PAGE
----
Dear Librarian by Lydia M. Sigwarth

Dear Librarian by Lydia M. Sigwarth
Publisher: Farrar, Straus and Giroux
Genre: Children’s (0 – 6 y.o.), Non-Fiction, Contemporary
Rating: 5 Stars
Reviewed by Astilbe

When Lydia was five years old, she and her family had to leave their home. They hopped from Grandma’s house to Aunt Linda’s house to Cousin Alice’s house, but no place was permanent. Then one day, everything changed. Lydia’s mom took her to a new place ― not a house, but a big building with stone columns, and tall, tall steps. The library.

In the library, Lydia found her special spot across from the sunny window, at a round desk. For behind that desk was her new friend, the librarian. Together, Lydia and the librarian discovered a world beyond their walls, one that sparkled with spectacular joy.

Paired with warm art by newcomer Romina Galotta and a foreword by Ira Glass, Dear Librarian is a “thank you” to anyone who has offered a child love and support during a difficult time.

Homelessness comes in many forms, including ones that involve children and young families.

I appreciated this picture book’s gentle but honest approach to the topic of homelessness. It explained everything clearly while remaining sensitive to the questions young children might have about why some people don’t have a home to call their own. This was something I’d eagerly read to the little ones in my life in order to explain this topic to them.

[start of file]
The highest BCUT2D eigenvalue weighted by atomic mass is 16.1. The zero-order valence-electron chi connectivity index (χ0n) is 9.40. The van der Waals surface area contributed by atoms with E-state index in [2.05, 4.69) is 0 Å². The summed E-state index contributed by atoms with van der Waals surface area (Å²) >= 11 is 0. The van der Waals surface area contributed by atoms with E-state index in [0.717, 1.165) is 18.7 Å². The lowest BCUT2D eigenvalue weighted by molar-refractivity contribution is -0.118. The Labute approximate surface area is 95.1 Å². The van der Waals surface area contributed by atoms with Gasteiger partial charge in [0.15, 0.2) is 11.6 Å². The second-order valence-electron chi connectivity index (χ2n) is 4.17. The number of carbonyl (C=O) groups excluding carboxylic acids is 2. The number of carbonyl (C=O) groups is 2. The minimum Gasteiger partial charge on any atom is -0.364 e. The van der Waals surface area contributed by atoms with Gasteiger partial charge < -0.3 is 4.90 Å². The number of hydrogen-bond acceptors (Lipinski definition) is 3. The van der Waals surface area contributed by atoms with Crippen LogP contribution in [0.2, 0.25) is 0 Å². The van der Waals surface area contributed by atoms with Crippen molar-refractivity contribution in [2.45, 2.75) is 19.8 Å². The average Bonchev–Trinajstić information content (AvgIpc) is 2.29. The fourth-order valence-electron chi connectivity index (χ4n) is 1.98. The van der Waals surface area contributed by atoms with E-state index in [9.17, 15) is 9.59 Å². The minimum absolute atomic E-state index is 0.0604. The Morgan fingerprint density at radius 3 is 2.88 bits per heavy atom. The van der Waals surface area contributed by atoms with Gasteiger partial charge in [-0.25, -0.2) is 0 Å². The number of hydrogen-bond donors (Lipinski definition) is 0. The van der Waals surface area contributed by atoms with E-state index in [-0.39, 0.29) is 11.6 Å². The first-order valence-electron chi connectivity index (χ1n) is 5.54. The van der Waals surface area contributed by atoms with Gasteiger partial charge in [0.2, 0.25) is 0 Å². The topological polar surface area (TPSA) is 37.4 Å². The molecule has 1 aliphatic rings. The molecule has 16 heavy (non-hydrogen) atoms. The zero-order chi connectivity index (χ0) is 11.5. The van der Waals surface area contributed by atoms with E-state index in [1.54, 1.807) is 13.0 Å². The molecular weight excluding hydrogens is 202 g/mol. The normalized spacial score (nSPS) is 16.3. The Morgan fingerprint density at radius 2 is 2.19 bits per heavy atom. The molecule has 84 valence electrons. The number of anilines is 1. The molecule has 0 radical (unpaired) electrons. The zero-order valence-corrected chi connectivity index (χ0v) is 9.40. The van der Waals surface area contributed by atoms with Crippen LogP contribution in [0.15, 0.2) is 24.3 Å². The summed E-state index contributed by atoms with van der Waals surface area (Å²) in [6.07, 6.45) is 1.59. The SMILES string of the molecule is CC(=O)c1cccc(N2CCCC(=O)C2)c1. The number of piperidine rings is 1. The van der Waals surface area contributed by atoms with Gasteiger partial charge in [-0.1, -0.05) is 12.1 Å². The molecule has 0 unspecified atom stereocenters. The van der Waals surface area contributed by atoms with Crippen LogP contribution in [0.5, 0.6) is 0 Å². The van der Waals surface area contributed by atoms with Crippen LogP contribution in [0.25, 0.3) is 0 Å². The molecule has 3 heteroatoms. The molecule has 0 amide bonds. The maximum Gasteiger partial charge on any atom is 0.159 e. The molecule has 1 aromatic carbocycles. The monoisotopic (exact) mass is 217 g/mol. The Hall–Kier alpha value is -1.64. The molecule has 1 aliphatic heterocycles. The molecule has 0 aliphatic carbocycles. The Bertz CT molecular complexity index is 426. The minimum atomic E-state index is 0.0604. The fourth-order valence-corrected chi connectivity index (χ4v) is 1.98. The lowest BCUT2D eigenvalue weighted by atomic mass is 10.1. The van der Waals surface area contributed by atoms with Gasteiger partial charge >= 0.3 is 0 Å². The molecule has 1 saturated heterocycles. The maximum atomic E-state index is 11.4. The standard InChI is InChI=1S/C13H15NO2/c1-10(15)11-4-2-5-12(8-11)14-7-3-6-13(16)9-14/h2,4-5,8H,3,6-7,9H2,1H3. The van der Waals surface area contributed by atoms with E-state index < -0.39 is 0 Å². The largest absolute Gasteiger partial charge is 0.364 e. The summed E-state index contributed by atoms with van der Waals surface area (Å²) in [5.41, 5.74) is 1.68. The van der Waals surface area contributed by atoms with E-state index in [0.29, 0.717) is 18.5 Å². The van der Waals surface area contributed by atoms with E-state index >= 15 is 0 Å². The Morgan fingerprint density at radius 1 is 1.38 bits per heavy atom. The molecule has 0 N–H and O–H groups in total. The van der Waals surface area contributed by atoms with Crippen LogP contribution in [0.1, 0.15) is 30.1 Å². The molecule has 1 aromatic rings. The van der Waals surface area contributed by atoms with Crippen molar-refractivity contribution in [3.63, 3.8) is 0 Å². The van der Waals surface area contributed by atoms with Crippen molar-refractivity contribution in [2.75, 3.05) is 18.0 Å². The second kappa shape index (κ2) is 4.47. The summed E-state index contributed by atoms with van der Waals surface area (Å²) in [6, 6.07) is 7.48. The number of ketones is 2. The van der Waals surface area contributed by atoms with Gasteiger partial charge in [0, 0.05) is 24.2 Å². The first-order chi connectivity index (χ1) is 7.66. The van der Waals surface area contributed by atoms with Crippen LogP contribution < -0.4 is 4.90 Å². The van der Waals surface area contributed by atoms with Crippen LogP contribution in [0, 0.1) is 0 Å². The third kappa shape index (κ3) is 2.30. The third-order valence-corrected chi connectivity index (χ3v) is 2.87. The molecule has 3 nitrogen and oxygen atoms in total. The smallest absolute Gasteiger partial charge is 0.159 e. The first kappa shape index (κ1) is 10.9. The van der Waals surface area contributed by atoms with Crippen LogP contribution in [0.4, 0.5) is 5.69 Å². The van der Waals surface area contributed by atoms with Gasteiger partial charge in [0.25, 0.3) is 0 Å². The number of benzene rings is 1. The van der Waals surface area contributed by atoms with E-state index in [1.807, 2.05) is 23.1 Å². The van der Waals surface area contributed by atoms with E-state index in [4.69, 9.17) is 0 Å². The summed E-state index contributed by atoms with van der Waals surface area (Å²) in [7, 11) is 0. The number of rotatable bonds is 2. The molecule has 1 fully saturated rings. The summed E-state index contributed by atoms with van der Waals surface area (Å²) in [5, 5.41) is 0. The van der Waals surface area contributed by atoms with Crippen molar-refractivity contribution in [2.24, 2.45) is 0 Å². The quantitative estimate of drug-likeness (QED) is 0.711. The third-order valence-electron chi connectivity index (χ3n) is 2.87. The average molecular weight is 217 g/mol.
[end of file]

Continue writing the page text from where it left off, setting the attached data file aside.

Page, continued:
Public libraries serve so many important roles in a community, from providing free educational resources to giving everyone a chance to find something entertaining to do over the weekend. I hadn’t spent much time thinking about how libraries can help people or families who need a safe, quiet place to go and forget their troubles for a while, though! There is something so valuable about giving everyone the chance to do just that, and I loved seeing how Lydia and her family used their local library while her parents worked to make their lives better.

The ending was beautifully written. After learning about the difficulties Lydia and her family experienced when she was a little girl, I was eager to find out more about her life. My curiosity was satisfied in the most wonderful way. It was almost as if I’d gotten the chance to meet her in real life and ask her a few questions about what it was like to be homeless at five years old. That’s how detailed and memorable those scenes were!

Dear Librarian was a joyful and heartwarming read. Anyone who loves their local library or would like to read about one woman’s true story of overcoming adversity should pick this tale up!